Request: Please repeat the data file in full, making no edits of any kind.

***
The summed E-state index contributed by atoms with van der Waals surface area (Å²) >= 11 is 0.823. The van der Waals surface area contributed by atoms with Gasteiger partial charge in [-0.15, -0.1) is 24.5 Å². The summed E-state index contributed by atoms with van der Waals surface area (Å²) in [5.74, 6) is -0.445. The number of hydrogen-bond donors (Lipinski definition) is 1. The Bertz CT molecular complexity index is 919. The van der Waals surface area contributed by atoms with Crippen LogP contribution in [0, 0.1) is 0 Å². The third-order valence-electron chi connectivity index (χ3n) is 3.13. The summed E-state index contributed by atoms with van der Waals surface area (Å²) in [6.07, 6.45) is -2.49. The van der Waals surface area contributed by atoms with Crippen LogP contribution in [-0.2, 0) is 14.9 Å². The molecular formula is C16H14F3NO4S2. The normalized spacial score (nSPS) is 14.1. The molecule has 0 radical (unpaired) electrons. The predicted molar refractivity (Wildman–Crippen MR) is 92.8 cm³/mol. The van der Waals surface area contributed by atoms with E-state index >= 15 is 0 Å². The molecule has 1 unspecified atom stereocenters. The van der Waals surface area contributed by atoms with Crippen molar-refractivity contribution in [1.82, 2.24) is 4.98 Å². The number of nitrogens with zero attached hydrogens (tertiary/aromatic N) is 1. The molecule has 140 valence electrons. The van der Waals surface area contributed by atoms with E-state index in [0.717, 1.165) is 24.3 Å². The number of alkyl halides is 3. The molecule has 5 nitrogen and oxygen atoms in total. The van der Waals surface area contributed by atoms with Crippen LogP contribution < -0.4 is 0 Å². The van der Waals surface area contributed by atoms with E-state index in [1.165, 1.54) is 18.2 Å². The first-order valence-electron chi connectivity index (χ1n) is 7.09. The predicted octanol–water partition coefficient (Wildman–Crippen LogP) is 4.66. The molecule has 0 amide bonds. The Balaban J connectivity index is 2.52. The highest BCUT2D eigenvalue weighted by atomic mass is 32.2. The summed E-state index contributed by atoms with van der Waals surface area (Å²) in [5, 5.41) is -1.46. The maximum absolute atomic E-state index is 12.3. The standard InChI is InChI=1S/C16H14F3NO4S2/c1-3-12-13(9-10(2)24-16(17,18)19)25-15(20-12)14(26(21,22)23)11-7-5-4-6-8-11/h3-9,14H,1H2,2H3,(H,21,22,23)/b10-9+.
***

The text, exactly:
The summed E-state index contributed by atoms with van der Waals surface area (Å²) >= 11 is 0.823. The van der Waals surface area contributed by atoms with Gasteiger partial charge in [-0.15, -0.1) is 24.5 Å². The summed E-state index contributed by atoms with van der Waals surface area (Å²) in [5.74, 6) is -0.445. The number of hydrogen-bond donors (Lipinski definition) is 1. The Bertz CT molecular complexity index is 919. The van der Waals surface area contributed by atoms with Crippen LogP contribution in [0, 0.1) is 0 Å². The third-order valence-electron chi connectivity index (χ3n) is 3.13. The summed E-state index contributed by atoms with van der Waals surface area (Å²) in [6.07, 6.45) is -2.49. The van der Waals surface area contributed by atoms with Crippen LogP contribution in [-0.2, 0) is 14.9 Å². The molecular formula is C16H14F3NO4S2. The normalized spacial score (nSPS) is 14.1. The molecule has 0 radical (unpaired) electrons. The predicted molar refractivity (Wildman–Crippen MR) is 92.8 cm³/mol. The van der Waals surface area contributed by atoms with E-state index >= 15 is 0 Å². The molecule has 1 unspecified atom stereocenters. The van der Waals surface area contributed by atoms with Crippen molar-refractivity contribution in [1.82, 2.24) is 4.98 Å². The number of nitrogens with zero attached hydrogens (tertiary/aromatic N) is 1. The molecule has 140 valence electrons. The van der Waals surface area contributed by atoms with E-state index in [0.717, 1.165) is 24.3 Å². The number of alkyl halides is 3. The molecule has 5 nitrogen and oxygen atoms in total. The van der Waals surface area contributed by atoms with Crippen LogP contribution < -0.4 is 0 Å². The van der Waals surface area contributed by atoms with E-state index in [1.165, 1.54) is 18.2 Å². The first-order valence-electron chi connectivity index (χ1n) is 7.09. The predicted octanol–water partition coefficient (Wildman–Crippen LogP) is 4.66. The molecule has 0 amide bonds. The Balaban J connectivity index is 2.52. The highest BCUT2D eigenvalue weighted by atomic mass is 32.2. The summed E-state index contributed by atoms with van der Waals surface area (Å²) in [5, 5.41) is -1.46. The maximum absolute atomic E-state index is 12.3. The standard InChI is InChI=1S/C16H14F3NO4S2/c1-3-12-13(9-10(2)24-16(17,18)19)25-15(20-12)14(26(21,22)23)11-7-5-4-6-8-11/h3-9,14H,1H2,2H3,(H,21,22,23)/b10-9+.